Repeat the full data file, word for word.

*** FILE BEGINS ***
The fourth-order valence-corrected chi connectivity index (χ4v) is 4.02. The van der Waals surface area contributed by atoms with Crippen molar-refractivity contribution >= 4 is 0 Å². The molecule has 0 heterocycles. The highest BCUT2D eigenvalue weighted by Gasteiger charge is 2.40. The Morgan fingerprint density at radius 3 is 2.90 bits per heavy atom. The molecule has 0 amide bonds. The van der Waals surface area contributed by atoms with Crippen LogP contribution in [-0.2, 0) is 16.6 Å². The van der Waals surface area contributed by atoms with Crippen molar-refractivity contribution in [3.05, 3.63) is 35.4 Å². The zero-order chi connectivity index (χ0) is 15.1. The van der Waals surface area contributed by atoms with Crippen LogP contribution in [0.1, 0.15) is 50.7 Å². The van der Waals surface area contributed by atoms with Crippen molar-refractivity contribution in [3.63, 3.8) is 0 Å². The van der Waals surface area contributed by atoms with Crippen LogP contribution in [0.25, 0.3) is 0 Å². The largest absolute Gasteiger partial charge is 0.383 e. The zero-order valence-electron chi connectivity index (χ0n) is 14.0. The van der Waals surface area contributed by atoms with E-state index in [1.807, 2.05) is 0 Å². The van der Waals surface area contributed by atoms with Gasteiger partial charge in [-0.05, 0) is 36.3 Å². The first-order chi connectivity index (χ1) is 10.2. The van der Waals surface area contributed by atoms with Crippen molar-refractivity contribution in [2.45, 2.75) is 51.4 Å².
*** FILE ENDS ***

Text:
The fourth-order valence-corrected chi connectivity index (χ4v) is 4.02. The van der Waals surface area contributed by atoms with Crippen molar-refractivity contribution >= 4 is 0 Å². The molecule has 0 heterocycles. The highest BCUT2D eigenvalue weighted by Gasteiger charge is 2.40. The Morgan fingerprint density at radius 3 is 2.90 bits per heavy atom. The molecule has 0 amide bonds. The van der Waals surface area contributed by atoms with Crippen LogP contribution in [-0.2, 0) is 16.6 Å². The van der Waals surface area contributed by atoms with Crippen molar-refractivity contribution in [3.05, 3.63) is 35.4 Å². The zero-order chi connectivity index (χ0) is 15.1. The van der Waals surface area contributed by atoms with Crippen LogP contribution in [0.1, 0.15) is 50.7 Å². The van der Waals surface area contributed by atoms with Crippen molar-refractivity contribution in [3.63, 3.8) is 0 Å². The van der Waals surface area contributed by atoms with Crippen LogP contribution in [0.25, 0.3) is 0 Å². The largest absolute Gasteiger partial charge is 0.383 e. The zero-order valence-electron chi connectivity index (χ0n) is 14.0. The van der Waals surface area contributed by atoms with E-state index in [1.807, 2.05) is 0 Å². The van der Waals surface area contributed by atoms with Gasteiger partial charge in [-0.05, 0) is 36.3 Å². The first-order chi connectivity index (χ1) is 10.2. The van der Waals surface area contributed by atoms with Crippen molar-refractivity contribution in [2.45, 2.75) is 51.4 Å².